by J.R. Rardon
After years of practice and writing, months of final preparations and little more than a week in a recording studio, singer-songwriter Richelle Andre of Port Hardy will unveil her new album in a single evening of performance Saturday at 7 p.m. at Gate House Theatre in Port McNeill.
Andre, who sings and plays acoustic guitar and piano, wrote each of the songs on Claimer, the CD released Oct. 17 at the start of a brief promotional tour that began in her home province of Saskatchewan and included a stop last weekend at the Comox Valley Farmer’s Market.
She will be joined Saturday by guitarist James Lambert and bassist Darryl Milne in a show that includes an opening set by singer-songwriter Erin Junkala. Though Andre has done most of her performing on the North Island as a solo act, Saturday’s support will be fitting, as Claimer was enhanced by contributions from a host of professional musicians during recording in September at Okey Doke Studio in San Francisco.
“It was pretty awesome,” Andre said of the recording process. “I was very nervous because I didn’t know what to expect, but I was extremely pleased with the result.”
The Claimer CD features producer Phillip Milner on guitars, backing vocals, bass and percussion; Jenny Kerr on banjo and harmonica; Dave Zirbel on pedal steel guitar and bassist James Whiton, who recorded with Tom Waits on his most recent album.
“I couldn’t believe my dumb luck,” said Andre, “being surround by such great musicians. Of course, they’re real musicians. They get up at noon. I was up at 8 (a.m.) every day, and I’d go to the coffee shop and work on arrangements or something, then come back and work with them until 7:30 every night.”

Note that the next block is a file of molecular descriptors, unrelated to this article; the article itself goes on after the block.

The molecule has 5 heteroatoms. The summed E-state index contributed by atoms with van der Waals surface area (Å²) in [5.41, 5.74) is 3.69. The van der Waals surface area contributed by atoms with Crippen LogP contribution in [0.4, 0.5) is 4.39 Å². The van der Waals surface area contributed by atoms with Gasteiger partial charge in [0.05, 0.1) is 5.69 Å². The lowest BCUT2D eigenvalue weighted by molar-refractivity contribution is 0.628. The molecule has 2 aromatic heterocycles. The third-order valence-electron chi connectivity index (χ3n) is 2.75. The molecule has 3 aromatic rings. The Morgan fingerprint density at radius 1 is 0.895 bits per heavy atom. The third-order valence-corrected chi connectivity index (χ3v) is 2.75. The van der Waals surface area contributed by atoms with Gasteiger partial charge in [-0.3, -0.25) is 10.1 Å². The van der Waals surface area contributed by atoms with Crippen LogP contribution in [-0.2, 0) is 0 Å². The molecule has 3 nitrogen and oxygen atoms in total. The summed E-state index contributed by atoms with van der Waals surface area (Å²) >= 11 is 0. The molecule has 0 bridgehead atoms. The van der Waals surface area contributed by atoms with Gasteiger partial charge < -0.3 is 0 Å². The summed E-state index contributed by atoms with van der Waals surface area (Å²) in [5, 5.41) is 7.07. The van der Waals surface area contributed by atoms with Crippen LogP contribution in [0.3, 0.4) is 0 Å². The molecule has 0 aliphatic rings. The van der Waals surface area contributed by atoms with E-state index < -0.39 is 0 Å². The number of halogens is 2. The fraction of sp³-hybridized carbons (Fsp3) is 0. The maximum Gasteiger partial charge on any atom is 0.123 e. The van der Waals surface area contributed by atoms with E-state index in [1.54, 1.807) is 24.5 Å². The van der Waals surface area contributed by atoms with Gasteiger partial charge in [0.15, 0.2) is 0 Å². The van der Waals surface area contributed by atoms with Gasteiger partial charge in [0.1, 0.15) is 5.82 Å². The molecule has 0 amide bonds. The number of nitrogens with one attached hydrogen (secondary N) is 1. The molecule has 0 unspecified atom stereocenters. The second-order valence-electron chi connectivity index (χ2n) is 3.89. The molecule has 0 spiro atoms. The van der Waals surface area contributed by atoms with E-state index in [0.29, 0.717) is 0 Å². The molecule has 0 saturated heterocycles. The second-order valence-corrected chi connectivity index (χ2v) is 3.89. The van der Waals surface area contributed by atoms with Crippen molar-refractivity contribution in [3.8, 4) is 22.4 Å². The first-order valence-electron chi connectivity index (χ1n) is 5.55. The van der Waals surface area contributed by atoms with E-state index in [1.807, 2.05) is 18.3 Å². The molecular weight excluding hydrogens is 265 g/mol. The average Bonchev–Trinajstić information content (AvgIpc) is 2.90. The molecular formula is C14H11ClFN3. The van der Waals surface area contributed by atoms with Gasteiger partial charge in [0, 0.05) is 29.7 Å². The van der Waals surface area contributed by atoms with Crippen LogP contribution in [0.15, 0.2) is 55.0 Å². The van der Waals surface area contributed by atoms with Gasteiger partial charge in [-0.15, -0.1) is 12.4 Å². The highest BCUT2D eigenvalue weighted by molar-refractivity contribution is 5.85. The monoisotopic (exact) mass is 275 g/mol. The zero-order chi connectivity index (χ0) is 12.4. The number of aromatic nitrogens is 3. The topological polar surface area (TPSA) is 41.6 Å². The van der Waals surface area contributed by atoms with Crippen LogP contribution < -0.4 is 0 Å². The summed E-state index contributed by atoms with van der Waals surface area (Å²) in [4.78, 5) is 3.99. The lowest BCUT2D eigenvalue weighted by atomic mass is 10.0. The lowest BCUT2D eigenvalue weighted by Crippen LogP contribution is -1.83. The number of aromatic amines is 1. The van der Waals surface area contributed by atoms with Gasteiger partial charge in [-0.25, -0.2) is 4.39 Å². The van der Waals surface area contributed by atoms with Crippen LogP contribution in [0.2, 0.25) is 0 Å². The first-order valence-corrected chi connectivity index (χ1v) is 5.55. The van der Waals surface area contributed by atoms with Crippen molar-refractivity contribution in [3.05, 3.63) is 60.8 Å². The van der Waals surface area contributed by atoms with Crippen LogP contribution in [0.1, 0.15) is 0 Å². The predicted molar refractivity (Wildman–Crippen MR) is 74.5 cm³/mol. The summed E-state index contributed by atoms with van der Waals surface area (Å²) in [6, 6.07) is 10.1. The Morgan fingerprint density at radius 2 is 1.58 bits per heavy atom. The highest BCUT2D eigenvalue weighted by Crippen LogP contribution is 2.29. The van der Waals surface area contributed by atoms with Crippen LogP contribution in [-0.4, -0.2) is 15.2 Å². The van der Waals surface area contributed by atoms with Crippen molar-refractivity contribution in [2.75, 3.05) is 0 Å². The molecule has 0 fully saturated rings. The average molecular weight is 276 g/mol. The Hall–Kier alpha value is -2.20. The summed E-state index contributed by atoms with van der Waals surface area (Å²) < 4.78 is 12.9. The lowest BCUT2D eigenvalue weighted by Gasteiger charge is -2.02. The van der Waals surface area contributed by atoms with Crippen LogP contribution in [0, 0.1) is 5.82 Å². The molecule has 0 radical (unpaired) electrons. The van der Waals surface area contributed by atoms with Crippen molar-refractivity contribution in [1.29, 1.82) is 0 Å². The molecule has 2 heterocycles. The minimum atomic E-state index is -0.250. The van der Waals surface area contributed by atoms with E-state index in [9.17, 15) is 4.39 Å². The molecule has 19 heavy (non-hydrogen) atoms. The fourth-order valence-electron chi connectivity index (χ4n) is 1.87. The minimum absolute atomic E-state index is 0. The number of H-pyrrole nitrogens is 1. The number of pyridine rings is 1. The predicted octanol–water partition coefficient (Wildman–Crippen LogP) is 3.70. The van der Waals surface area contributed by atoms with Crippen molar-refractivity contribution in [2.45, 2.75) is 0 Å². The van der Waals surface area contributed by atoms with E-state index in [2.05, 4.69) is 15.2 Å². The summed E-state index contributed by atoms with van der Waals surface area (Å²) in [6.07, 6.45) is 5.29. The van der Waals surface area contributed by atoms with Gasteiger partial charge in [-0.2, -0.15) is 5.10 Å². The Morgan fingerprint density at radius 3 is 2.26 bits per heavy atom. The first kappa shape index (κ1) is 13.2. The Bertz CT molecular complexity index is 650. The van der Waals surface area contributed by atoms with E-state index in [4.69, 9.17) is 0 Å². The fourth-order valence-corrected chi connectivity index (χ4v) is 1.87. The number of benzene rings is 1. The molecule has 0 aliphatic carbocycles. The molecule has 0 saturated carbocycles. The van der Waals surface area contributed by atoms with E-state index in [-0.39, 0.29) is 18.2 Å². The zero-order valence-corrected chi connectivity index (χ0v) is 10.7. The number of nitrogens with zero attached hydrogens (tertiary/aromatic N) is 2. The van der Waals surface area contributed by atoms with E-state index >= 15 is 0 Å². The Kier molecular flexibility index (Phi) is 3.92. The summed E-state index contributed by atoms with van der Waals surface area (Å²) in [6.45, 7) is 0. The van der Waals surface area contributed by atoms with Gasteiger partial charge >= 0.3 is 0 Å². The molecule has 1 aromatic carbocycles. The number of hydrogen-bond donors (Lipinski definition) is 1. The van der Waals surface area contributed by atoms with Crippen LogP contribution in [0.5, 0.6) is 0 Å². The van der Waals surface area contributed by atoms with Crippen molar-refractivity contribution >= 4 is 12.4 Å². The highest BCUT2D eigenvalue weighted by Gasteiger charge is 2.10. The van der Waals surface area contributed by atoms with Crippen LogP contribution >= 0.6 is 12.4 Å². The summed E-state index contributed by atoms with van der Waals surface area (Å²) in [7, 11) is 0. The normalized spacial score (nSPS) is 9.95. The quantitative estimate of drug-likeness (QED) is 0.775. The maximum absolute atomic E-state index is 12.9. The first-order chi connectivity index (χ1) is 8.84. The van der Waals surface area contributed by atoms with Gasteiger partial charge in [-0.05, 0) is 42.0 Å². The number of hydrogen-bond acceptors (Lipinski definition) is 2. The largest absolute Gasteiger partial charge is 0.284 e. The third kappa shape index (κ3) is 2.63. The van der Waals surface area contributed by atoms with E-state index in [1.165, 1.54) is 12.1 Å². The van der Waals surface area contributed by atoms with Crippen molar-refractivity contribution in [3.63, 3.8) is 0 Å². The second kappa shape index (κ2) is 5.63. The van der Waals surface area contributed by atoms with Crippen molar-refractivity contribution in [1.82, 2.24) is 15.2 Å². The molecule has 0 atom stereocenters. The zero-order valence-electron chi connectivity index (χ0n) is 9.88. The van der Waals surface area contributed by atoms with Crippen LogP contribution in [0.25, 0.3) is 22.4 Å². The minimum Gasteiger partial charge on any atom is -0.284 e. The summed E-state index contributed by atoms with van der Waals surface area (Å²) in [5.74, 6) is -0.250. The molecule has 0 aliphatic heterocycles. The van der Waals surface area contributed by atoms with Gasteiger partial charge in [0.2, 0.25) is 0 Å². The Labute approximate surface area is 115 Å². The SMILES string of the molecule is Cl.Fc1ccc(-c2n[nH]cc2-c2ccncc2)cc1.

The album is a remarkable debut effort, highly polished both vocally and instrumentally. While she might be described as a folk artist, Andre’s songwriting and playing defies pigeonholing.
The country-tinged Wild West, Phantom Love, Odd Romance and the bluesy Give Me Space, each of which feature Kerr’s banjo work, could certainly be classified as folk songs. But Andre, who was influenced in her youth by artists including Joni Mitchell and Neil Young, is comfortable working in non-traditional tunings and tempos — the title track is played in 5/4, Give Me Space is essentially a blues waltz and the lush, haunting Hotel Jesus is a 6/8 tour de force which perfectly balances her signature percussive acoustic guitar with Zirbel’s wailing pedal steel.
“I don’t really know where that comes from,” Andre said. “I think part of it is because I have some training in piano, you tend to get into a little more esoteric sound. I think it lends itself a little more to not just your standard, three-chord folk song.”
Her lyrics are just as esoteric; no starry-eyed schoolgirl gushing or bitter backlash here. Andre’s songs range across the human panoply of yearning, appreciation and love, to loss and betrayal. The common thread throughout is nature, which she introduces to illustrate the numbers both literally and metaphorically.
Andre’s vocal style is strong, though she is able to portray vulnerability or, dare we say, a sort of eerie darkness when called for — as it is on Claimer, Hotel Jesus and, to a lesser degree, the string-drenched finale, Violet Sea.
Even when the chording, tempo and lyrics depart from traditional pop norms, Claimer remains engaging and accessible. If you come across a song that doesn’t invite toe-tapping, it will certainly have you swaying in its embrace. This is a mature and moving album by a mature artist who knew what she wanted and managed to go out and capture it.